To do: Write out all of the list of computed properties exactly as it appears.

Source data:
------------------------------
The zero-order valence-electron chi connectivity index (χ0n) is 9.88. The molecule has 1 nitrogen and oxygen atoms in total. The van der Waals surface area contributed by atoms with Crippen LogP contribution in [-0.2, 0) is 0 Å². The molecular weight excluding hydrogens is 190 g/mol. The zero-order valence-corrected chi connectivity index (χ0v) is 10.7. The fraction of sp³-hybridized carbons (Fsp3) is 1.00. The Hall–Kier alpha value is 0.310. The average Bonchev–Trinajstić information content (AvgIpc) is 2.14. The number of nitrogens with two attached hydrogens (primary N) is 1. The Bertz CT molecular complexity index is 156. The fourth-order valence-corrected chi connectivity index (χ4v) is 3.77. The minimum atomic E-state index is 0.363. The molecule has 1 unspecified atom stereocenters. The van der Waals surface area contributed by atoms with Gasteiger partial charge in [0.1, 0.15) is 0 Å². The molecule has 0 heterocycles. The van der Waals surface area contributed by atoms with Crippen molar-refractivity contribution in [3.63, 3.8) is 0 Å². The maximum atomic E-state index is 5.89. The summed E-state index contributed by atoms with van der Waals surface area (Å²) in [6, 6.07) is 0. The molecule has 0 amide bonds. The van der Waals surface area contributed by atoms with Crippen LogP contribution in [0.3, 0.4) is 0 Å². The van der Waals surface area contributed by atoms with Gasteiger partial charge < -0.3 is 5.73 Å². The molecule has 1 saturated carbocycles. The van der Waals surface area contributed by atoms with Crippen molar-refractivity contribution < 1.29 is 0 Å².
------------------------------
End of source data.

The zero-order valence-electron chi connectivity index (χ0n) is 9.88. The molecule has 1 nitrogen and oxygen atoms in total. The van der Waals surface area contributed by atoms with Crippen LogP contribution in [-0.2, 0) is 0 Å². The molecular weight excluding hydrogens is 190 g/mol. The zero-order valence-corrected chi connectivity index (χ0v) is 10.7. The fraction of sp³-hybridized carbons (Fsp3) is 1.00. The Hall–Kier alpha value is 0.310. The average Bonchev–Trinajstić information content (AvgIpc) is 2.14. The number of nitrogens with two attached hydrogens (primary N) is 1. The Bertz CT molecular complexity index is 156. The fourth-order valence-corrected chi connectivity index (χ4v) is 3.77. The minimum atomic E-state index is 0.363. The molecule has 1 unspecified atom stereocenters. The van der Waals surface area contributed by atoms with Gasteiger partial charge in [0.1, 0.15) is 0 Å². The molecule has 0 heterocycles. The van der Waals surface area contributed by atoms with Crippen molar-refractivity contribution in [3.63, 3.8) is 0 Å². The maximum atomic E-state index is 5.89. The summed E-state index contributed by atoms with van der Waals surface area (Å²) in [6, 6.07) is 0. The molecule has 0 amide bonds. The van der Waals surface area contributed by atoms with Crippen LogP contribution in [0.3, 0.4) is 0 Å². The van der Waals surface area contributed by atoms with Gasteiger partial charge < -0.3 is 5.73 Å². The molecule has 1 saturated carbocycles. The van der Waals surface area contributed by atoms with Crippen molar-refractivity contribution < 1.29 is 0 Å².